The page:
Hundreds of inmates are moving out of the Hope Village halfway house in Southeast D.C. as the longtime federal correctional facility is shuttering this week amid the coronavirus pandemic and a lawsuit alleging men inside were at risk.
Eighty-five percent of the inmates are being sent to home confinement to finish their sentences — in some cases weeks or months earlier than expected.
“It’s a great relief,” an inmate named Austin said. “It’s awesome. I’m going home. I’m not behind the wall anymore. It’s awesome.”
Contractors who operate Hope Village chose not to renew their deal and are closing the facility Thursday amid a lawsuit and criticism from D.C. leaders about a lack of sanitary supplies inside and after two inmates’ deaths and a series of other medical emergencies this month.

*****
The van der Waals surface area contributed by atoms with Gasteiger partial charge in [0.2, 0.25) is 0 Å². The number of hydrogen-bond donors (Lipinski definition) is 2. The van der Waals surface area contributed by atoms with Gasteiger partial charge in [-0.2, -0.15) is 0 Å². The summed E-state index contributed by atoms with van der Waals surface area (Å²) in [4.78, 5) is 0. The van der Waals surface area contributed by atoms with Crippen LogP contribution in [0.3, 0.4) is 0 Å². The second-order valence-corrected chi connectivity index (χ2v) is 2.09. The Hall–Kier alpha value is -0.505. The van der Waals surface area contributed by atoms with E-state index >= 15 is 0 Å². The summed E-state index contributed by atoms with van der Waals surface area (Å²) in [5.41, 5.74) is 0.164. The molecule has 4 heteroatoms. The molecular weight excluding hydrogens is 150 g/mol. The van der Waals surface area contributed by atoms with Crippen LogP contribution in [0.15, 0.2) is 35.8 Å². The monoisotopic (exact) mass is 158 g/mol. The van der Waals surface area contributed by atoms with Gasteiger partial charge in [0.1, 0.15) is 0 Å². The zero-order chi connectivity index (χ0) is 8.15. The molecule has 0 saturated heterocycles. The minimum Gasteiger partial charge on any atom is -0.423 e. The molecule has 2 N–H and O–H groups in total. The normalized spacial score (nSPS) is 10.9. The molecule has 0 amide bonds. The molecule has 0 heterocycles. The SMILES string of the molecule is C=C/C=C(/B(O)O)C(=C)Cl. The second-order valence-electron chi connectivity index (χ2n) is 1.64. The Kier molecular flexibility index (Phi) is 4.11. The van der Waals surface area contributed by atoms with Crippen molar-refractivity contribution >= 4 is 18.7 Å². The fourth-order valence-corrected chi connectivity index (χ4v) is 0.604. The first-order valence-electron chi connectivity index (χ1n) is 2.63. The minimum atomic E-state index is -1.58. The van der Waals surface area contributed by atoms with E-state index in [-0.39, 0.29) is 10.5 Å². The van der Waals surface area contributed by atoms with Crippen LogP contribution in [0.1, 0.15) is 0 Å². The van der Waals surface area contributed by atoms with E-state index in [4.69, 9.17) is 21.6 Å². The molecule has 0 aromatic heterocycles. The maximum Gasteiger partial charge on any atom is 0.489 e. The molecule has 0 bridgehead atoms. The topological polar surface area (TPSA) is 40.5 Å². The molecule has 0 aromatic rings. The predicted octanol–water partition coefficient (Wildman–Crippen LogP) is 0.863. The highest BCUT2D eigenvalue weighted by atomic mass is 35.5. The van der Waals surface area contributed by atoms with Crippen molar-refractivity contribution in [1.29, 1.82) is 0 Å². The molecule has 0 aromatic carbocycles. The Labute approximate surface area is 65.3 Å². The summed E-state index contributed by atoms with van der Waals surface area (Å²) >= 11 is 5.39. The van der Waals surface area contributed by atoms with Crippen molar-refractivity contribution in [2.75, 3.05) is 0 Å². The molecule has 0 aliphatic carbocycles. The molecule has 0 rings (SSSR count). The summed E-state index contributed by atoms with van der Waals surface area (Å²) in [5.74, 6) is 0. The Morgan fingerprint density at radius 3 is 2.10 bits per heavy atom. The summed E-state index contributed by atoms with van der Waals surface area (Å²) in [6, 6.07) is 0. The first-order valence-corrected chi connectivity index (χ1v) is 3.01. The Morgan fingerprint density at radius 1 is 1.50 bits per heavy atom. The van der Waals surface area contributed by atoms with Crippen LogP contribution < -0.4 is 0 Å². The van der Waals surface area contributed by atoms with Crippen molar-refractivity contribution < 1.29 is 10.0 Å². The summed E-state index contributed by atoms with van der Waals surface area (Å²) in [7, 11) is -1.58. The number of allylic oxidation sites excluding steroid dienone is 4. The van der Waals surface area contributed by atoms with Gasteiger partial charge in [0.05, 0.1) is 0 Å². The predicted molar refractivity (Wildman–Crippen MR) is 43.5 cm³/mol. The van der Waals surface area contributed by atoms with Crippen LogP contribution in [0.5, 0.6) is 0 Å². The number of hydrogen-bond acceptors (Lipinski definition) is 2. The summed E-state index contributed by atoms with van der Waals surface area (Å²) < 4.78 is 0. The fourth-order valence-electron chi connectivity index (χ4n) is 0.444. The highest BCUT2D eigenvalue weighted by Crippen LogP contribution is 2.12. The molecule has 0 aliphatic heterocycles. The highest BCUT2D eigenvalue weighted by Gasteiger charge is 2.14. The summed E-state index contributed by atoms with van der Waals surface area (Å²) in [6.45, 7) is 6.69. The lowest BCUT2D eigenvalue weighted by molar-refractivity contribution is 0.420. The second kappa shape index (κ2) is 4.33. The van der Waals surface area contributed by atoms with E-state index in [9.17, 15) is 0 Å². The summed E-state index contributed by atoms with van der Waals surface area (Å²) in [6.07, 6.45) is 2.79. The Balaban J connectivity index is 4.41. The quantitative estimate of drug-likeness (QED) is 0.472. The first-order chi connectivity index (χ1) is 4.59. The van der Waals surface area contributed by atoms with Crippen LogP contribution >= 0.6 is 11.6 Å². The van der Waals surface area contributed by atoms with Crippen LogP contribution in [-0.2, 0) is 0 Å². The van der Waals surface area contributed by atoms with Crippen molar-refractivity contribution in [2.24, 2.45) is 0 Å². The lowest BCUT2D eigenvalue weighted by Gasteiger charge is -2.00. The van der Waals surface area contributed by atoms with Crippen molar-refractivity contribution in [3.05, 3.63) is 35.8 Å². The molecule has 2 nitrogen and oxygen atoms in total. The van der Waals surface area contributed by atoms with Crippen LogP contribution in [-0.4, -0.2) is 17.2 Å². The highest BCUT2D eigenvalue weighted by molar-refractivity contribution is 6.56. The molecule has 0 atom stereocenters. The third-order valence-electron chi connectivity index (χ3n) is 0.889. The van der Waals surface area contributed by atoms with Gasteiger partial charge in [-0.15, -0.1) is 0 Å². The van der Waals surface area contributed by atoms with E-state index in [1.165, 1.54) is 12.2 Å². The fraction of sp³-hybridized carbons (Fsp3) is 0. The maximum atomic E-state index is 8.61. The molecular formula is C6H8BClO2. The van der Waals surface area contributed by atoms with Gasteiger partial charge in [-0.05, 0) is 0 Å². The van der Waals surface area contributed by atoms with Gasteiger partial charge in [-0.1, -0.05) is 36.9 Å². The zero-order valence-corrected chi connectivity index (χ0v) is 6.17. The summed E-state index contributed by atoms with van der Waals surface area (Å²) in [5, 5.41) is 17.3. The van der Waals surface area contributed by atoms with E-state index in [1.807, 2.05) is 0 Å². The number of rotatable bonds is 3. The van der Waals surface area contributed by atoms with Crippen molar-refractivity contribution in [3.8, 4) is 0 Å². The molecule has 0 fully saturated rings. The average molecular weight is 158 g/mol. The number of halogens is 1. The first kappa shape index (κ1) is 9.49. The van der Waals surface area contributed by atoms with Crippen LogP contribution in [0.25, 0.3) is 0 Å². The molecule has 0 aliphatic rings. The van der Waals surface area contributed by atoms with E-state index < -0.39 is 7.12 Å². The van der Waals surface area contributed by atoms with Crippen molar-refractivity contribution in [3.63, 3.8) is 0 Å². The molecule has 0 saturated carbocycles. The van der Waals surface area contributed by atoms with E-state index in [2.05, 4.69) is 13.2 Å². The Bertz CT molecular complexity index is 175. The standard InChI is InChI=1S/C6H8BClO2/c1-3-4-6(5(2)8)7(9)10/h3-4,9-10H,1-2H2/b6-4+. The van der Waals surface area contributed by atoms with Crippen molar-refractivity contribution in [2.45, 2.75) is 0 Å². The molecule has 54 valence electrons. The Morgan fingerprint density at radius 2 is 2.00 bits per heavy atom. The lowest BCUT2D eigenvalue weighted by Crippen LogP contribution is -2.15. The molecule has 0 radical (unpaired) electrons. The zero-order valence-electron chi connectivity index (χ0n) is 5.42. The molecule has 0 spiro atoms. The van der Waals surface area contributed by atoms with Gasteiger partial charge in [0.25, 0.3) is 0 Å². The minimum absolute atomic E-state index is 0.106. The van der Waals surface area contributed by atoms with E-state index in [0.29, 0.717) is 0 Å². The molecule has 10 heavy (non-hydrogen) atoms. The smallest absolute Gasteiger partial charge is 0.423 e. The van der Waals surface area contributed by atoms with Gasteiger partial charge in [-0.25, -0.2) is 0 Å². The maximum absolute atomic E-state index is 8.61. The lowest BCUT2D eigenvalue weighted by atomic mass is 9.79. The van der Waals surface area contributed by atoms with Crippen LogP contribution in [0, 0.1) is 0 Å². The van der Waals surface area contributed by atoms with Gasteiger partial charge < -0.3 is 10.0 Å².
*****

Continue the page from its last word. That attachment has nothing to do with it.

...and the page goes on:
The coronavirus pandemic triggered the federal lawsuit from inmates, who allege they’re in danger because of the dormitory-style living.
Former Hope Village volunteer Taylar Nuevelle said it’s safer to send inmates home.
“The spaces are tiny,” she said. “Where they eat, I honestly think in some of the prisons the dining halls are better than where they eat here.”
A new contractor will monitor the men during their home confinement, but there is no new replacement for Hope Village.
There are dozens more federal halfway houses across the country, but none in close proximity to D.C., which means for returning citizens from D.C. it will be more difficult to reenter society.
Hope Village did not return requests for comment Monday.